I used to work at a place where colleagues of mine were replaced, one by one, by algorithms. This was viewed as the inevitable march of progress that all good for-profit corporations undertake. So now we have a hypothesis that the corporation itself could be replaced by an algorithm:
I hypothesize that the management overhead which makes corporations grow sub-linearly is due to the limited information processing capability of individual humans. People at the top do not have local on-the-ground information: how are individual products performing, what are customers’ complaints etc. And the rank-and-file folks on the ground do not have the relevant high-level information: how does what I’m doing translate to the value that the corporation as a whole seeks to maximize? In fact, the the flow of value and information is so complex that employees have pretty much given up on determining that relationship, and know of it only at a macro P&L-center level.
In plainer English:
Corporations can be thought of as information-processing feedback loops. They propose products, introduce them into the marketplace, learn from the performance of the products, and adjust. They do this while trying to maximize some value function, typically profit.
So why can’t they be completely automated? I mean that literally. Could we have software that carries out all those functions?
Vivek Haldar’s question is rhetorical, but it seems clear where his thought-experiment is taking him. (Which I would characterize as the midpoint between OF COURSE NOT, THIS IS MERELY TO PROVOKE and I EAGERLY AWAIT THE COMING OF OUR NEW CORPORATE-ROBOT MASTERS). To be fair, this midpoint is the more reasonable position, YES, IF ONE ACCEPTS CERTAIN PREMISES AND LIMITS WHAT ONE MEANS BY “COMPLETELY AUTOMATED.”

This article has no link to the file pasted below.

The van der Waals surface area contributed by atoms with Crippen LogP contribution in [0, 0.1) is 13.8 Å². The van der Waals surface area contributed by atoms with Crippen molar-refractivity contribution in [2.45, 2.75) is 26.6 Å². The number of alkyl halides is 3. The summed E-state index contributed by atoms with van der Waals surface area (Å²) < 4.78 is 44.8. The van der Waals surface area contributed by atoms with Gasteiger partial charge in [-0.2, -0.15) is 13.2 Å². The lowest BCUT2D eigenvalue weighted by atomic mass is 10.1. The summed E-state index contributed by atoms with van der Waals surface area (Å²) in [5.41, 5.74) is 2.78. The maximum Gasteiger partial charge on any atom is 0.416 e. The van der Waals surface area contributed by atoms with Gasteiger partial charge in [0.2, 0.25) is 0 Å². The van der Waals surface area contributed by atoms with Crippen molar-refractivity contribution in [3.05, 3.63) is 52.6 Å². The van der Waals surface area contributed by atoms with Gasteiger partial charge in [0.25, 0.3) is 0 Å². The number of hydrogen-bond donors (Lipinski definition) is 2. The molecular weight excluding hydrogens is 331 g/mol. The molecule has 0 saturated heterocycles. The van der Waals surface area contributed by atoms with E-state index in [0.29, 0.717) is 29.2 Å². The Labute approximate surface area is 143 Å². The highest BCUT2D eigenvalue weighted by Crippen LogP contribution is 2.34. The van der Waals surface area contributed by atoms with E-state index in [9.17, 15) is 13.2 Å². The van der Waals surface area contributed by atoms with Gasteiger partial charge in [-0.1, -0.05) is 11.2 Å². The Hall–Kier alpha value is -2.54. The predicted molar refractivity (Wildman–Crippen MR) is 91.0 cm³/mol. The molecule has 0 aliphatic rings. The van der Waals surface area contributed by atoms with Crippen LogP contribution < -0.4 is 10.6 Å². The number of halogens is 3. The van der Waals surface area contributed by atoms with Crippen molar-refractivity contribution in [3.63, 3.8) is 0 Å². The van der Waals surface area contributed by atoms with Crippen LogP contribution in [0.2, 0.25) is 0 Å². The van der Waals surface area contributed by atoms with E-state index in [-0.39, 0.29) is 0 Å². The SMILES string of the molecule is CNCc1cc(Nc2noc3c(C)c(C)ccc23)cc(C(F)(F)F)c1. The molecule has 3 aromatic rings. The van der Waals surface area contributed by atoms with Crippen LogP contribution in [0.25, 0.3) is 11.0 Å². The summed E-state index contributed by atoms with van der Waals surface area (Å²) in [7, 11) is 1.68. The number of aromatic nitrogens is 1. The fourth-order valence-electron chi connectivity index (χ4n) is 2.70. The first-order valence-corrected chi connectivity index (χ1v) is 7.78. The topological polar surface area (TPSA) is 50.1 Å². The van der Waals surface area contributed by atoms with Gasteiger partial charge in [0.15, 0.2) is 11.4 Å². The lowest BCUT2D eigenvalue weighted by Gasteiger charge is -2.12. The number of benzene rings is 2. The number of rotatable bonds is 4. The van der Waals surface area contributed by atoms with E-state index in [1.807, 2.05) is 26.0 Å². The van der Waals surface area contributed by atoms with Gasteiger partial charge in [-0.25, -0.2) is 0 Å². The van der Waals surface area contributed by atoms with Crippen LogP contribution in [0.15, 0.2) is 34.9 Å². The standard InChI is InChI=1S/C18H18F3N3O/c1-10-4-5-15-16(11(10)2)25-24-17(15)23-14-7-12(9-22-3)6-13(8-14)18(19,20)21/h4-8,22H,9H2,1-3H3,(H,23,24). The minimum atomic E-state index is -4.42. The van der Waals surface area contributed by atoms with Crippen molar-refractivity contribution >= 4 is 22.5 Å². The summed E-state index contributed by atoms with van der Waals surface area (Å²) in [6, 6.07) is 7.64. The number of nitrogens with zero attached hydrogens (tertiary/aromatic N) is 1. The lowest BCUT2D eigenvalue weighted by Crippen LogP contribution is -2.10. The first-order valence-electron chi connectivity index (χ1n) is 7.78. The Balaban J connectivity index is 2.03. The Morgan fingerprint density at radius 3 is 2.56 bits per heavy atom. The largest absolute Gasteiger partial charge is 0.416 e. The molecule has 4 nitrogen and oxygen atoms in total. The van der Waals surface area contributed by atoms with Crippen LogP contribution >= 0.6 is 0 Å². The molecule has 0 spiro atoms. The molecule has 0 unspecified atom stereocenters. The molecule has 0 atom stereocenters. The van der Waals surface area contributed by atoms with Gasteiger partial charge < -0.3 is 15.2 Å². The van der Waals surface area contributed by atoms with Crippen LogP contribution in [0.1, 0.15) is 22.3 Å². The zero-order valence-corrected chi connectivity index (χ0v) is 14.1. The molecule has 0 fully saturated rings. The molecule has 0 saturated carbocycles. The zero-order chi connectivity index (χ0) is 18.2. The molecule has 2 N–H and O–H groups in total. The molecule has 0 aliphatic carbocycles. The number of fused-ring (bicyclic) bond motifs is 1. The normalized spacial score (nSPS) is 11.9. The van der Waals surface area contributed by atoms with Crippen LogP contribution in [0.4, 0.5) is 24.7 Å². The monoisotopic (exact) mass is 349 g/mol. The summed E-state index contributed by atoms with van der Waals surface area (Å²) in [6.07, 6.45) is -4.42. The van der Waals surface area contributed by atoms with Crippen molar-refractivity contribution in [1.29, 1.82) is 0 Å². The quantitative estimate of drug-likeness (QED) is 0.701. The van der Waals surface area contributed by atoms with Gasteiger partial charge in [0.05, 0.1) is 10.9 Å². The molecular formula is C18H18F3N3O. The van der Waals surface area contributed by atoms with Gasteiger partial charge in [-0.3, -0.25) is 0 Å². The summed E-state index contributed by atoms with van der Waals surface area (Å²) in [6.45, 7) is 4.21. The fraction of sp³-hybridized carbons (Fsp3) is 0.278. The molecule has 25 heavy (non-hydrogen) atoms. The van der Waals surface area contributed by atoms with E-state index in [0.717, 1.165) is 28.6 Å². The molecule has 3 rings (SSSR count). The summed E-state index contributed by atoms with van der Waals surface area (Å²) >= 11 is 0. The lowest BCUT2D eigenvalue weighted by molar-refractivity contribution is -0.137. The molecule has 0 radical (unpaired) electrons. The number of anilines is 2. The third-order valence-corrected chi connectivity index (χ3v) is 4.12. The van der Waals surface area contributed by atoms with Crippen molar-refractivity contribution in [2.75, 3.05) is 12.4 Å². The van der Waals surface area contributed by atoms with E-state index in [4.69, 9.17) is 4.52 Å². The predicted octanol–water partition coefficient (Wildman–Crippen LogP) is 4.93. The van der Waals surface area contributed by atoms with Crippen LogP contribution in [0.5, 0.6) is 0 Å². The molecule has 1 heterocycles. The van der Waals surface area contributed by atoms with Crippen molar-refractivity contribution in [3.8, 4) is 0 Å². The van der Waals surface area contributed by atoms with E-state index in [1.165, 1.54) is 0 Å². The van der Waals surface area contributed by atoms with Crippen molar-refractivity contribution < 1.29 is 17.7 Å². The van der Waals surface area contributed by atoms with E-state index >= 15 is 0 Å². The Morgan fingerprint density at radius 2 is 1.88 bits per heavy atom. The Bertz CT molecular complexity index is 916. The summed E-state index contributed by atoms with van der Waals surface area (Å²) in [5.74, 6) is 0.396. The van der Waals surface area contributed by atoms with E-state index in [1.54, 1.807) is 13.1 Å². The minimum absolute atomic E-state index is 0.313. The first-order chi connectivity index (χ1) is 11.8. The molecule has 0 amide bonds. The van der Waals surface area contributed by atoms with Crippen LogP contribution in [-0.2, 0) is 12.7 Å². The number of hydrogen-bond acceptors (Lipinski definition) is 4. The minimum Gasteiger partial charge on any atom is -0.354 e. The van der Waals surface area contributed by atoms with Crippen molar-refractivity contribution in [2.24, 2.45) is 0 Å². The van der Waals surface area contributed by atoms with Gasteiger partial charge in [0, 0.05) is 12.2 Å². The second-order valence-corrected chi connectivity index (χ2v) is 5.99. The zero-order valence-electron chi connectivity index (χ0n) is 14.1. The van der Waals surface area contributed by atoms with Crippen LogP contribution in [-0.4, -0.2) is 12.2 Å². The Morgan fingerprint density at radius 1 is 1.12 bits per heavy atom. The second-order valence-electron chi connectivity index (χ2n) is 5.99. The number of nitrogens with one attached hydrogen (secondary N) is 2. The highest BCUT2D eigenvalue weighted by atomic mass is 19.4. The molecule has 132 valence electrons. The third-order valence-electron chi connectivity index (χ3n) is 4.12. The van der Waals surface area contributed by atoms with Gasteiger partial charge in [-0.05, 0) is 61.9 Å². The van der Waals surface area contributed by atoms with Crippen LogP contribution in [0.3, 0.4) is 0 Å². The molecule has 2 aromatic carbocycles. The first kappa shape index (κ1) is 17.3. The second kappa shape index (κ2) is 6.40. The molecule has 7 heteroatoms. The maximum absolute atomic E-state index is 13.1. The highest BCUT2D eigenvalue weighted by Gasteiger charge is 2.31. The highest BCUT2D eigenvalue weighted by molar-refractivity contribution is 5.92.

He gives away the game in his somewhat strained example:
A limited version of what I’m describing already exists. High-frequency trading firms are already pure software, mostly beyond human control or comprehension.
Well…yes and no. (And we’ve seen where high-frequency trading gets you, but that’s a story for another day.) Haldar is on steadier ground when he thinks through the implications:
An algorithm will have no such problems with acting on both global as well as fine-grained local information. In fact, I suspect that the more information it gets to act on, the better decisions it will make, making automatic corporations grow super-linearly.
I don’t mean to nitpick; I love the idea and find it fun to think about the ramifications. But for me, the biggest question is: who will program the program? And why does it have to be for-profit only? Can’t we have an Automatic B Corp? Stay on your toes, Little Pickle!
All that algorithiming didn’t stop me from availing myself of their services when it was time to distribute my books. My not-for-profit ghost has always lived in its for-profit machine. Or something. Read more about benefit corporations, or the corporate investor geniuses of Silicon Valley and their views of self-publishing…or just skip all that and read a poem about a guy who threw a spelling bee.